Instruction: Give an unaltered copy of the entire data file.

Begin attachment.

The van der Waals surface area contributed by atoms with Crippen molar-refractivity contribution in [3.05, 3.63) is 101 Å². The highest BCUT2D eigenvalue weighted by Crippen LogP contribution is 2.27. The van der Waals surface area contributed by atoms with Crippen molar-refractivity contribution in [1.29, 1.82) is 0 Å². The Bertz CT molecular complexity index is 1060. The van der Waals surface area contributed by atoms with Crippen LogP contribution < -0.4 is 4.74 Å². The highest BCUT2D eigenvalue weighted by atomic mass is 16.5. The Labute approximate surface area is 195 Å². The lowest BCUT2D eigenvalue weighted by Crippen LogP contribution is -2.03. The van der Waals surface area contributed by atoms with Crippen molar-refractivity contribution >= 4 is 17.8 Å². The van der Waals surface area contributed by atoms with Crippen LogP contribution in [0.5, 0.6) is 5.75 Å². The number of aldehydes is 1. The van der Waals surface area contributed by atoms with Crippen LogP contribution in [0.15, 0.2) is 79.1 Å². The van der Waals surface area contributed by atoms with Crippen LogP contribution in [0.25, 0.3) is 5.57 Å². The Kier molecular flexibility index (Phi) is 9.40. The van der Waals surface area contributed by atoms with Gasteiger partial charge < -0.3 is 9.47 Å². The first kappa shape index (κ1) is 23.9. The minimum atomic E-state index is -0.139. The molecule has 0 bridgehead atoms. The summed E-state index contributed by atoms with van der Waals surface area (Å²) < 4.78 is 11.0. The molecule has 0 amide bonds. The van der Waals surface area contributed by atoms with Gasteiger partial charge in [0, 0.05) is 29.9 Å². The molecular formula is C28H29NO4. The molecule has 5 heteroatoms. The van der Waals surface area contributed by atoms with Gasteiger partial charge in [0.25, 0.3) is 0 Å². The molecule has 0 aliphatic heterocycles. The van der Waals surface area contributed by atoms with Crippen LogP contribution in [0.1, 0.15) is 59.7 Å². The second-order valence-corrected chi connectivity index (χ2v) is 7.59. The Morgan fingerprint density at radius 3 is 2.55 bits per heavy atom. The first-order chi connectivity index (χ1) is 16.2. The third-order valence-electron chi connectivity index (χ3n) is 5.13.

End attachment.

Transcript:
The van der Waals surface area contributed by atoms with Crippen molar-refractivity contribution in [3.05, 3.63) is 101 Å². The highest BCUT2D eigenvalue weighted by Crippen LogP contribution is 2.27. The van der Waals surface area contributed by atoms with Crippen molar-refractivity contribution in [1.29, 1.82) is 0 Å². The Bertz CT molecular complexity index is 1060. The van der Waals surface area contributed by atoms with Crippen LogP contribution < -0.4 is 4.74 Å². The highest BCUT2D eigenvalue weighted by atomic mass is 16.5. The Labute approximate surface area is 195 Å². The lowest BCUT2D eigenvalue weighted by Crippen LogP contribution is -2.03. The van der Waals surface area contributed by atoms with Crippen molar-refractivity contribution >= 4 is 17.8 Å². The van der Waals surface area contributed by atoms with Crippen LogP contribution in [0.5, 0.6) is 5.75 Å². The number of aldehydes is 1. The van der Waals surface area contributed by atoms with Crippen LogP contribution in [0.15, 0.2) is 79.1 Å². The van der Waals surface area contributed by atoms with Crippen LogP contribution in [0.25, 0.3) is 5.57 Å². The Kier molecular flexibility index (Phi) is 9.40. The van der Waals surface area contributed by atoms with Gasteiger partial charge < -0.3 is 9.47 Å². The first kappa shape index (κ1) is 23.9. The minimum atomic E-state index is -0.139. The molecule has 0 bridgehead atoms. The summed E-state index contributed by atoms with van der Waals surface area (Å²) < 4.78 is 11.0. The molecule has 0 amide bonds. The van der Waals surface area contributed by atoms with Gasteiger partial charge in [0, 0.05) is 29.9 Å². The molecular formula is C28H29NO4. The molecule has 5 heteroatoms. The van der Waals surface area contributed by atoms with Gasteiger partial charge in [0.25, 0.3) is 0 Å². The molecule has 0 aliphatic heterocycles. The van der Waals surface area contributed by atoms with Crippen LogP contribution in [0.1, 0.15) is 59.7 Å². The second-order valence-corrected chi connectivity index (χ2v) is 7.59. The Morgan fingerprint density at radius 3 is 2.55 bits per heavy atom. The first-order chi connectivity index (χ1) is 16.2. The third-order valence-electron chi connectivity index (χ3n) is 5.13.